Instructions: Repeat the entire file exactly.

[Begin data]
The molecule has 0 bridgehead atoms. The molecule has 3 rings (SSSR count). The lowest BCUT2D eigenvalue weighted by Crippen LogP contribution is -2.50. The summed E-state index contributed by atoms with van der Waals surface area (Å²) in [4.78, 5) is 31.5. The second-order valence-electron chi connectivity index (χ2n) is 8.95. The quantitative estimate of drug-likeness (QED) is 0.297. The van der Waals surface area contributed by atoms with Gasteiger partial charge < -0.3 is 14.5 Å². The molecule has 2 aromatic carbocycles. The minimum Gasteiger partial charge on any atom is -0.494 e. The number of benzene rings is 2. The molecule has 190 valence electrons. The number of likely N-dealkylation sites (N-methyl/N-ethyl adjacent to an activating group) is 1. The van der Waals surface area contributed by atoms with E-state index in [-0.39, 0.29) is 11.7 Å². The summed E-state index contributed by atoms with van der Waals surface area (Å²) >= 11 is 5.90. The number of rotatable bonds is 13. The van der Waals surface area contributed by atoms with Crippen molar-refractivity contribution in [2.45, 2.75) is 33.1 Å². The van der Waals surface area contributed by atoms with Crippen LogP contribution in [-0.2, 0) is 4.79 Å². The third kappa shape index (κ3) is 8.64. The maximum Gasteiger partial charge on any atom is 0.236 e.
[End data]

The molecule has 0 bridgehead atoms. The molecule has 3 rings (SSSR count). The lowest BCUT2D eigenvalue weighted by Crippen LogP contribution is -2.50. The summed E-state index contributed by atoms with van der Waals surface area (Å²) in [4.78, 5) is 31.5. The second-order valence-electron chi connectivity index (χ2n) is 8.95. The quantitative estimate of drug-likeness (QED) is 0.297. The van der Waals surface area contributed by atoms with Gasteiger partial charge < -0.3 is 14.5 Å². The molecule has 2 aromatic carbocycles. The minimum Gasteiger partial charge on any atom is -0.494 e. The number of benzene rings is 2. The molecule has 190 valence electrons. The number of likely N-dealkylation sites (N-methyl/N-ethyl adjacent to an activating group) is 1. The van der Waals surface area contributed by atoms with E-state index in [-0.39, 0.29) is 11.7 Å². The summed E-state index contributed by atoms with van der Waals surface area (Å²) >= 11 is 5.90. The number of rotatable bonds is 13. The van der Waals surface area contributed by atoms with Crippen molar-refractivity contribution in [2.45, 2.75) is 33.1 Å². The van der Waals surface area contributed by atoms with Crippen LogP contribution in [-0.2, 0) is 4.79 Å². The third kappa shape index (κ3) is 8.64. The maximum Gasteiger partial charge on any atom is 0.236 e.